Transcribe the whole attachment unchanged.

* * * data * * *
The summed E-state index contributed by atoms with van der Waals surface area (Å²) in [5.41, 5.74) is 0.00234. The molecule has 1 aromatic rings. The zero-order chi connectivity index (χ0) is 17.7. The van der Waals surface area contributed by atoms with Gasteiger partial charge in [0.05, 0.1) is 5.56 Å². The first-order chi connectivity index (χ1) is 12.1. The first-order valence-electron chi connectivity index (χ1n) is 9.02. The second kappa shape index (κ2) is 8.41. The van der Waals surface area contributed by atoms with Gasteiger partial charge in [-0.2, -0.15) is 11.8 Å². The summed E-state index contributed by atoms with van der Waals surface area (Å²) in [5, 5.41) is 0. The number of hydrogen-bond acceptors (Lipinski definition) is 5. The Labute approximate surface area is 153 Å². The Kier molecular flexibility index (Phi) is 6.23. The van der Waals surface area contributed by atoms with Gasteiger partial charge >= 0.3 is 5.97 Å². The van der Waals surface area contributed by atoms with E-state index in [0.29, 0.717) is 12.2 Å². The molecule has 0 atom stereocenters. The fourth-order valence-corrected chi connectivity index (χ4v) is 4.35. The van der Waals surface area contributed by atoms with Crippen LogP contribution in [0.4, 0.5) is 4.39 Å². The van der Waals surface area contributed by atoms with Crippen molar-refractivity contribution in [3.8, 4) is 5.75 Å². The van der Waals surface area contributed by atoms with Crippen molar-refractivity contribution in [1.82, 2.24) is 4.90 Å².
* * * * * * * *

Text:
The summed E-state index contributed by atoms with van der Waals surface area (Å²) in [5.41, 5.74) is 0.00234. The molecule has 1 aromatic rings. The zero-order chi connectivity index (χ0) is 17.7. The van der Waals surface area contributed by atoms with Gasteiger partial charge in [0.05, 0.1) is 5.56 Å². The first-order chi connectivity index (χ1) is 12.1. The first-order valence-electron chi connectivity index (χ1n) is 9.02. The second kappa shape index (κ2) is 8.41. The van der Waals surface area contributed by atoms with Gasteiger partial charge in [-0.2, -0.15) is 11.8 Å². The summed E-state index contributed by atoms with van der Waals surface area (Å²) in [5, 5.41) is 0. The number of hydrogen-bond acceptors (Lipinski definition) is 5. The Labute approximate surface area is 153 Å². The Kier molecular flexibility index (Phi) is 6.23. The van der Waals surface area contributed by atoms with Gasteiger partial charge >= 0.3 is 5.97 Å². The van der Waals surface area contributed by atoms with E-state index in [0.29, 0.717) is 12.2 Å². The molecule has 0 atom stereocenters. The fourth-order valence-corrected chi connectivity index (χ4v) is 4.35. The van der Waals surface area contributed by atoms with Crippen LogP contribution in [0.4, 0.5) is 4.39 Å². The van der Waals surface area contributed by atoms with Crippen molar-refractivity contribution in [3.8, 4) is 5.75 Å². The van der Waals surface area contributed by atoms with Crippen molar-refractivity contribution in [1.82, 2.24) is 4.90 Å².